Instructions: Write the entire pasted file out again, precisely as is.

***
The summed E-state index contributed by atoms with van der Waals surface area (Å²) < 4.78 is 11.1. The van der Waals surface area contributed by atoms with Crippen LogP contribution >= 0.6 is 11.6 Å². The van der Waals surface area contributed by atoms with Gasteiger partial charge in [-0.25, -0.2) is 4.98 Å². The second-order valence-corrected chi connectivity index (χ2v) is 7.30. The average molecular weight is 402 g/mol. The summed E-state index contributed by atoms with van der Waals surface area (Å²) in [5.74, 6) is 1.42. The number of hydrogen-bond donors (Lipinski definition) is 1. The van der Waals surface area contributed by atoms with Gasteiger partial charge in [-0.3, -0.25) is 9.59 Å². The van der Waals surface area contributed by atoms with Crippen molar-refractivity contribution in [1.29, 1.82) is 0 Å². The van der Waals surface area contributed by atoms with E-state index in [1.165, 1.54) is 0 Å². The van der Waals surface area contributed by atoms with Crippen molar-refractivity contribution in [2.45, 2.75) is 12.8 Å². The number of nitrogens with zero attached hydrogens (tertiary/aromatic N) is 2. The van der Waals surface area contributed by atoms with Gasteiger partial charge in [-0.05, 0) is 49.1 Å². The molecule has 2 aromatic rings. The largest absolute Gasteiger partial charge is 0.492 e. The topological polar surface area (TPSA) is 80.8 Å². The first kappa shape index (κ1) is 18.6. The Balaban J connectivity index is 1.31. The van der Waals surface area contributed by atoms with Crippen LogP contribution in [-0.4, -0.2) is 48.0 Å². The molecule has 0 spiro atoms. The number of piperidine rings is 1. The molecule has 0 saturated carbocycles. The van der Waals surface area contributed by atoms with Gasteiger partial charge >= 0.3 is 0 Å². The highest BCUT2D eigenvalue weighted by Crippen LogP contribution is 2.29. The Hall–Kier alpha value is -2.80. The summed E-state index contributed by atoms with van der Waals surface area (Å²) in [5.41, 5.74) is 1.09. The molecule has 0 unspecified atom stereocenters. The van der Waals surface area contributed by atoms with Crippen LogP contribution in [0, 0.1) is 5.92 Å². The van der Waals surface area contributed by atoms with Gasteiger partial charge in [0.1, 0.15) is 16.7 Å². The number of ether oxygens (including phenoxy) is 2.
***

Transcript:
The summed E-state index contributed by atoms with van der Waals surface area (Å²) < 4.78 is 11.1. The van der Waals surface area contributed by atoms with Crippen LogP contribution >= 0.6 is 11.6 Å². The van der Waals surface area contributed by atoms with Gasteiger partial charge in [-0.25, -0.2) is 4.98 Å². The second-order valence-corrected chi connectivity index (χ2v) is 7.30. The average molecular weight is 402 g/mol. The summed E-state index contributed by atoms with van der Waals surface area (Å²) in [5.74, 6) is 1.42. The number of hydrogen-bond donors (Lipinski definition) is 1. The van der Waals surface area contributed by atoms with Gasteiger partial charge in [-0.3, -0.25) is 9.59 Å². The van der Waals surface area contributed by atoms with Crippen molar-refractivity contribution in [1.29, 1.82) is 0 Å². The van der Waals surface area contributed by atoms with E-state index in [1.165, 1.54) is 0 Å². The van der Waals surface area contributed by atoms with Crippen molar-refractivity contribution in [2.45, 2.75) is 12.8 Å². The number of nitrogens with zero attached hydrogens (tertiary/aromatic N) is 2. The van der Waals surface area contributed by atoms with Gasteiger partial charge in [-0.05, 0) is 49.1 Å². The molecule has 2 aromatic rings. The largest absolute Gasteiger partial charge is 0.492 e. The topological polar surface area (TPSA) is 80.8 Å². The first kappa shape index (κ1) is 18.6. The Balaban J connectivity index is 1.31. The van der Waals surface area contributed by atoms with Crippen LogP contribution in [-0.4, -0.2) is 48.0 Å². The molecule has 0 spiro atoms. The number of piperidine rings is 1. The molecule has 0 saturated carbocycles. The van der Waals surface area contributed by atoms with Gasteiger partial charge >= 0.3 is 0 Å². The highest BCUT2D eigenvalue weighted by Crippen LogP contribution is 2.29. The Hall–Kier alpha value is -2.80. The summed E-state index contributed by atoms with van der Waals surface area (Å²) in [5.41, 5.74) is 1.09. The molecule has 0 unspecified atom stereocenters. The van der Waals surface area contributed by atoms with Crippen LogP contribution in [0, 0.1) is 5.92 Å². The van der Waals surface area contributed by atoms with Gasteiger partial charge in [0.1, 0.15) is 16.7 Å². The number of ether oxygens (including phenoxy) is 2.